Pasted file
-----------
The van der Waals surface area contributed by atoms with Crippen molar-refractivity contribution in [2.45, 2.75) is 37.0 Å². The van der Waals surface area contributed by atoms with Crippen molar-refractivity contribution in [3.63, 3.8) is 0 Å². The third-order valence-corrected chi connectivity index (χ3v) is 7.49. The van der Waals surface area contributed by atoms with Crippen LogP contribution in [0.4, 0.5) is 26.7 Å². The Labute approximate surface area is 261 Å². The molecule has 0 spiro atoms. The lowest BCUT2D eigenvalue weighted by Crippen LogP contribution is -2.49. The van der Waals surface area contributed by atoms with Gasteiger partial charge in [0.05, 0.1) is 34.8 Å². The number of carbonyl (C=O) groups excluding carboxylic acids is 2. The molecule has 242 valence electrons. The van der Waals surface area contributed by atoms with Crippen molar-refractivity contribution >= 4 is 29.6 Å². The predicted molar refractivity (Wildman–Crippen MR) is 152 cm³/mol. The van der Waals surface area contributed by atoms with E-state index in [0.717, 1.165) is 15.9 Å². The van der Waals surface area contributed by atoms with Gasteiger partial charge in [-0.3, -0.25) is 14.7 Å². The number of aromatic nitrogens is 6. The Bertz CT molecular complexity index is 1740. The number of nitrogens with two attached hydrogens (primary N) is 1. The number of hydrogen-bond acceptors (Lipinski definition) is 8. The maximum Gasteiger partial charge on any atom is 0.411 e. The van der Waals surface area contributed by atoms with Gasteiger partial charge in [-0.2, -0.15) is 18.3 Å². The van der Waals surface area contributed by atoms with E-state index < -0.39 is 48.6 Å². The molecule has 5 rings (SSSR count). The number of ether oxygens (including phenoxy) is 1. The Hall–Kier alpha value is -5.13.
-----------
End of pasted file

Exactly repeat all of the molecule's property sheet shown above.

The van der Waals surface area contributed by atoms with Crippen molar-refractivity contribution in [2.45, 2.75) is 37.0 Å². The van der Waals surface area contributed by atoms with Crippen molar-refractivity contribution in [3.63, 3.8) is 0 Å². The third-order valence-corrected chi connectivity index (χ3v) is 7.49. The van der Waals surface area contributed by atoms with Crippen LogP contribution in [0.4, 0.5) is 26.7 Å². The Labute approximate surface area is 261 Å². The molecule has 0 spiro atoms. The lowest BCUT2D eigenvalue weighted by Crippen LogP contribution is -2.49. The van der Waals surface area contributed by atoms with Gasteiger partial charge in [0.05, 0.1) is 34.8 Å². The number of carbonyl (C=O) groups excluding carboxylic acids is 2. The molecule has 242 valence electrons. The van der Waals surface area contributed by atoms with Crippen molar-refractivity contribution >= 4 is 29.6 Å². The predicted molar refractivity (Wildman–Crippen MR) is 152 cm³/mol. The van der Waals surface area contributed by atoms with E-state index in [0.717, 1.165) is 15.9 Å². The van der Waals surface area contributed by atoms with Gasteiger partial charge in [-0.3, -0.25) is 14.7 Å². The number of aromatic nitrogens is 6. The Bertz CT molecular complexity index is 1740. The number of nitrogens with two attached hydrogens (primary N) is 1. The number of hydrogen-bond acceptors (Lipinski definition) is 8. The maximum Gasteiger partial charge on any atom is 0.411 e. The van der Waals surface area contributed by atoms with Gasteiger partial charge in [-0.2, -0.15) is 18.3 Å². The van der Waals surface area contributed by atoms with E-state index < -0.39 is 48.6 Å². The molecule has 5 rings (SSSR count). The number of ether oxygens (including phenoxy) is 1. The Hall–Kier alpha value is -5.13.